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charx53

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Everything posted by charx53

  1. All right, cool. Following. Mine is @bugboycharles
  2. Oh, yes! Australian Shepherds are gorgeous and make great dogs!
  3. I really enjoyed my rats when I had them as well. They were super personable and amazing. I think I had 18 of them at one point..but only because a female dumbo I purchased from a pet store happened to be pregnant and I was not aware until it happened! It was a great experience, though! I really enjoy cats as a favorite animal for a pet besides a rat. I recall some of my fondest memories with my cats and rats. I also have a dog that very much loves me and there's nothing like being greeted when you get home everyday from an animal with unconditional love for you! Animals are so very therap
  4. Thanks so much for the information. I definitely did not know any of this! Much appreciated.
  5. Fascinating...okay then. The lighter wood would be better for larvae and not the darker? Depending on the presence or absence or cellulose or lignin? I did not know this so thank you! It's good now I can figure out a way to determine which is which. This is very helpful!! So searching for white-rotted wood is more key for beetle larvae then?
  6. Well, I'm surrounded by trees every which way I look. Plenty of rotting trees to choose from!
  7. No, no idea. I gathered it from a tree that has fallen and rotted. It's hard to say..
  8. All right, that's very good to know. Thanks man!
  9. When gathering rotted hardwood for my beetles, I aim to get the parts of wood that I can physically crumble in my hands into a soil-like composite. However, I've two different logs I gathered from and one is dark, dark and completely able to be crumbled. The other one is rotted as well as it's able to be crumbled and pulled apart, but it is much lighter. Does this mean they are just at different stages of decomposing or perhaps different kinds of wood or both? I am guessing the lighter one could use more time to rot. Real question: Would both suffice to use for my larvae and beetle mating?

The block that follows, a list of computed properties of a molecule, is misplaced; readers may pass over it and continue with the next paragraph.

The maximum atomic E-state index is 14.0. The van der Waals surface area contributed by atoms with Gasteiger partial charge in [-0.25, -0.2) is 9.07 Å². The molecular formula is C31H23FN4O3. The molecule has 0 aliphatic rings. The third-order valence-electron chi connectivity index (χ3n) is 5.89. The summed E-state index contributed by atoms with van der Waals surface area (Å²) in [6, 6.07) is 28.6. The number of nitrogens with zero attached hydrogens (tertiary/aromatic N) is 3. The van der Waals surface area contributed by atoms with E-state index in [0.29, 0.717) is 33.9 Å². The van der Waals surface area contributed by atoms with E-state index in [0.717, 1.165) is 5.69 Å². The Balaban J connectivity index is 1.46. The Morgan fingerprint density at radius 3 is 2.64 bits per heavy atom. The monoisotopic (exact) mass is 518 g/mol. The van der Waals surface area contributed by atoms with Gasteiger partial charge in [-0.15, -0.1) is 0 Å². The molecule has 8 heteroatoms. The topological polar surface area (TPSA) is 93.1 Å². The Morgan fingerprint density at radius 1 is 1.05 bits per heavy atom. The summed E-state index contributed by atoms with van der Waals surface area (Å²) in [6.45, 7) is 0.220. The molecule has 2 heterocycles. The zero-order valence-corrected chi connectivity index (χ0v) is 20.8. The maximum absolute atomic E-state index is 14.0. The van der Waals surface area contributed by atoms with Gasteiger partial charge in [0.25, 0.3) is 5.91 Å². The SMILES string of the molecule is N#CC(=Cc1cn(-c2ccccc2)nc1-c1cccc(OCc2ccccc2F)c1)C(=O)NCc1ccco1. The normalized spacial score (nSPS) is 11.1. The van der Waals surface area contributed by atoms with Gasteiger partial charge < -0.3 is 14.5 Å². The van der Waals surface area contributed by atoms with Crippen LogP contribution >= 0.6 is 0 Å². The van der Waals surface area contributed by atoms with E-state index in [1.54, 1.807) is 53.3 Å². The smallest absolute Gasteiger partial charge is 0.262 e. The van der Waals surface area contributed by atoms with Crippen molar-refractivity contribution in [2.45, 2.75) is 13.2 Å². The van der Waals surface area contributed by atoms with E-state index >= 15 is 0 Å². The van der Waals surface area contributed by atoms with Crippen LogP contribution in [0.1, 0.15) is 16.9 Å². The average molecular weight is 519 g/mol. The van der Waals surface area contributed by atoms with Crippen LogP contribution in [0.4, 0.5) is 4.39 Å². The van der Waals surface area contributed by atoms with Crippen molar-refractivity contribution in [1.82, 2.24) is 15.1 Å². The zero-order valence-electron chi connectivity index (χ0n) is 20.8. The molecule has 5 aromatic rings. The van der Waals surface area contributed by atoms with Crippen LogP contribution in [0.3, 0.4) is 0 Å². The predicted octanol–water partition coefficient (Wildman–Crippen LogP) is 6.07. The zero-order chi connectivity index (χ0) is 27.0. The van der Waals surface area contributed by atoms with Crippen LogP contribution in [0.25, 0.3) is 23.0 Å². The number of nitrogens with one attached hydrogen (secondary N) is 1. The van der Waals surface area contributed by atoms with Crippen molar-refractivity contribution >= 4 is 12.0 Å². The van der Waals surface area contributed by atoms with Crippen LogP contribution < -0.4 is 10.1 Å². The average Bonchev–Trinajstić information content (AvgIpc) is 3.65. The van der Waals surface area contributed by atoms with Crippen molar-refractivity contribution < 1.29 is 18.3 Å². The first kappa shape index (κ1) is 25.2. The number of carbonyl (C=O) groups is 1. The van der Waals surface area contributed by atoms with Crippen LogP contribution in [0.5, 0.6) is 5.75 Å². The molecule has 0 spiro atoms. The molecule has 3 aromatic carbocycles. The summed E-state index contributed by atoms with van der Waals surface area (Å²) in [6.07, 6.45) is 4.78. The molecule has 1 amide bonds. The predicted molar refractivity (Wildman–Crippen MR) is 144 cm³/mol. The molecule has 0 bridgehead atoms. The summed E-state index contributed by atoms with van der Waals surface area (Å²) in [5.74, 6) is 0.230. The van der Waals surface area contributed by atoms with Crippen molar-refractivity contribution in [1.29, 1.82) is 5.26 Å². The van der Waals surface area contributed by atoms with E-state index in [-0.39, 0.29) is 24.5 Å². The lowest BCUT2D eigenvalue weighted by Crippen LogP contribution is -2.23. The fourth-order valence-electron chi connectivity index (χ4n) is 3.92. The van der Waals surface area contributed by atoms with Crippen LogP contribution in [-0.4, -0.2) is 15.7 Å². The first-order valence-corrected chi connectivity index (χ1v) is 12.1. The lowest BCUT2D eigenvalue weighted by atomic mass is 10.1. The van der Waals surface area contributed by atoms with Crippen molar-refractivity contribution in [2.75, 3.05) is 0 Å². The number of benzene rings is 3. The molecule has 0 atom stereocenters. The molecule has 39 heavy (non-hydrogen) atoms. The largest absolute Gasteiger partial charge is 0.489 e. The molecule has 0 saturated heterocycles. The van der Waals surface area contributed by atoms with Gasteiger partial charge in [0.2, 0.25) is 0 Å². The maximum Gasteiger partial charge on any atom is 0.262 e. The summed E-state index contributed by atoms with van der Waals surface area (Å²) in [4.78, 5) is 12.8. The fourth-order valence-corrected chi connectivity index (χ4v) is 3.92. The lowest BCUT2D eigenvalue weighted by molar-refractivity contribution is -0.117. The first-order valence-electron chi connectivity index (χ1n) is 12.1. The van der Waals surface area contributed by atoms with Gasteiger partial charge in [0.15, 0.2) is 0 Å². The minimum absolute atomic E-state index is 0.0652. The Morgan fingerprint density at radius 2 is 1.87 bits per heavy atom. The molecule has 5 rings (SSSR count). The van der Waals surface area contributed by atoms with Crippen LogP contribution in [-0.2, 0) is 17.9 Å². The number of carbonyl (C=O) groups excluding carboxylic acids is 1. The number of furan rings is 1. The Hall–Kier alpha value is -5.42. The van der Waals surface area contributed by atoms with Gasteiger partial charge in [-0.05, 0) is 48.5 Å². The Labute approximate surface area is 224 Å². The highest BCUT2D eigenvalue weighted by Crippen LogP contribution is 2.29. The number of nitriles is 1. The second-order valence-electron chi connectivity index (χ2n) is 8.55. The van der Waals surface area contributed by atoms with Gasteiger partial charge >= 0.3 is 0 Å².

10. I think I may try this method. Thanks for the advice!
  11. Kind of like the same thing with a small amount of mites on beetle larvae as well, yeah? So if I gather rotted wood for my larvae and beetle breeding.. should I sterilize it or not? I sterilized the logs for my D. Tityus to climb on. I've gathered a good amount of rotted wood just recently. I want to dry it out (as it it soaked from the rain, I had it outside) and then store the materials dry if I don't use it right away.. Now.. should I sterilize it or not? I have been trying to figure out a better way to do so anyways.. If I dried it out and chopped it all up and kinda sifted through and bea
  12. Do they pose a threat to the larvae? And how do you get rid of them if I notice some?
  13. I'd love to have some stags eventually to rear. Have you kept many stag beetles?
  14. I'd like to find some beetles of the family Chrysomelidae. They're so beautiful and would look great in my slowly building collection. Such as Calligrapha rowena, philadelphica, and alni. And I absolutely love the way weevils look too. I suppose I'm speaking more in the terms of for collection and not so much rearing myself, but I could perhaps do that also. Not sure much anything on keeping those beetles though.
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